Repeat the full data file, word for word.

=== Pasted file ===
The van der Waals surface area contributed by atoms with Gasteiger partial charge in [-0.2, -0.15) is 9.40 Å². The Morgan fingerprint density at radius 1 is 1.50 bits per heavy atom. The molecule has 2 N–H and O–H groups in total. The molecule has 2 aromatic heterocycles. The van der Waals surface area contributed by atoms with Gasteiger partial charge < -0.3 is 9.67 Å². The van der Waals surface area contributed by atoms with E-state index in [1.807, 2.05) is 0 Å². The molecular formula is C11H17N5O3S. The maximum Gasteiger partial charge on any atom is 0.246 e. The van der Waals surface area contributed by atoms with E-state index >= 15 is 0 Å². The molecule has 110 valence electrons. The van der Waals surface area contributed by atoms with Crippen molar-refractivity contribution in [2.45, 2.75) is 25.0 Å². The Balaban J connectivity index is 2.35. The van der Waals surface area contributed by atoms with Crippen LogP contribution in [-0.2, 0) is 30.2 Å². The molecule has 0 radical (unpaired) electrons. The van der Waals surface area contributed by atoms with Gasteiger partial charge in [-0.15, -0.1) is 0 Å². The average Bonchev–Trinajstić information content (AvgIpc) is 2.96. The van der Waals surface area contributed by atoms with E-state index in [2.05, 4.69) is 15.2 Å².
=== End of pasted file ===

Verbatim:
The van der Waals surface area contributed by atoms with Gasteiger partial charge in [-0.2, -0.15) is 9.40 Å². The Morgan fingerprint density at radius 1 is 1.50 bits per heavy atom. The molecule has 2 N–H and O–H groups in total. The molecule has 2 aromatic heterocycles. The van der Waals surface area contributed by atoms with Gasteiger partial charge < -0.3 is 9.67 Å². The van der Waals surface area contributed by atoms with E-state index in [1.807, 2.05) is 0 Å². The molecular formula is C11H17N5O3S. The maximum Gasteiger partial charge on any atom is 0.246 e. The van der Waals surface area contributed by atoms with E-state index >= 15 is 0 Å². The molecule has 110 valence electrons. The van der Waals surface area contributed by atoms with Crippen molar-refractivity contribution in [2.45, 2.75) is 25.0 Å². The Balaban J connectivity index is 2.35. The van der Waals surface area contributed by atoms with Crippen LogP contribution in [-0.2, 0) is 30.2 Å². The molecule has 0 radical (unpaired) electrons. The van der Waals surface area contributed by atoms with Gasteiger partial charge in [-0.15, -0.1) is 0 Å². The average Bonchev–Trinajstić information content (AvgIpc) is 2.96. The van der Waals surface area contributed by atoms with E-state index in [2.05, 4.69) is 15.2 Å².